Sanctifying Song: Christianity, Music, and Instrumental Worship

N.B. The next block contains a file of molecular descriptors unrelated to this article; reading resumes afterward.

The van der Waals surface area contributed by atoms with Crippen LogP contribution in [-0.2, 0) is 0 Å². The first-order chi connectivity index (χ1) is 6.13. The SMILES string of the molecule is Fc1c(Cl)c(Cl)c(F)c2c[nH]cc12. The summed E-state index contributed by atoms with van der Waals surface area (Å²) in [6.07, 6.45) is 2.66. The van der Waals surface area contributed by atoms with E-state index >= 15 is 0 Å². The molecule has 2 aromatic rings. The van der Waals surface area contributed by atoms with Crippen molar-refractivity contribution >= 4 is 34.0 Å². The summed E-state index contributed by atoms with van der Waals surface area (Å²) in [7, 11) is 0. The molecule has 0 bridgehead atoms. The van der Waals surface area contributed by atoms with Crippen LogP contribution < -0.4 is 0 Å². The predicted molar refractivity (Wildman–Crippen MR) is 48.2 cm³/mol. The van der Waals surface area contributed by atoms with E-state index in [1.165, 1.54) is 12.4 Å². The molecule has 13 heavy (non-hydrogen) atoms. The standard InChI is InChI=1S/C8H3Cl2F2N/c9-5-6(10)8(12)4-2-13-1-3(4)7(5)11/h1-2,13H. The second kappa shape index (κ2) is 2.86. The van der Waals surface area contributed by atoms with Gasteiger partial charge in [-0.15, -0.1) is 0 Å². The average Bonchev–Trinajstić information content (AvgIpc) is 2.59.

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Scholars agree that the first Christians worshipped with music, yet the origins and practices of the first liturgical music are not fully understood. One mystery is the use of musical instruments in the Early Church. Consensus believes that as a result of various factors, musical instruments did not play a major role in Christian worship from the beginning. However there are still two important questions to address in understanding the early and enduring lack of musical instruments in Christian liturgical music; When were musical instruments first excluded and why did the absence persist? Many of the aspects defining the Christian musical heritage trace their origin to the beginnings of organized liturgy during and before the fourth and fifth centuries. As a result, searching this era for clues offers glimpses into understanding a form of auditory expression with minimal direct evidence. Through careful examination of modern scholarship and ancient writing, a clearer picture of the gains of the fourth and fifth centuries indicates that little changed from the a-cappella style of the fifth century until the late medieval period. During the fourth and fifth centuries the appropriation of Greek knowledge, the establishment of a unified tradition of worship, and the need to enhance the solemnity of worship led to an elaborate musical tradition that continually grew over time with the church. The ideas about worship in the first four centuries solidified a musical tradition with an uncertain attitude towards the appropriateness of musical instruments.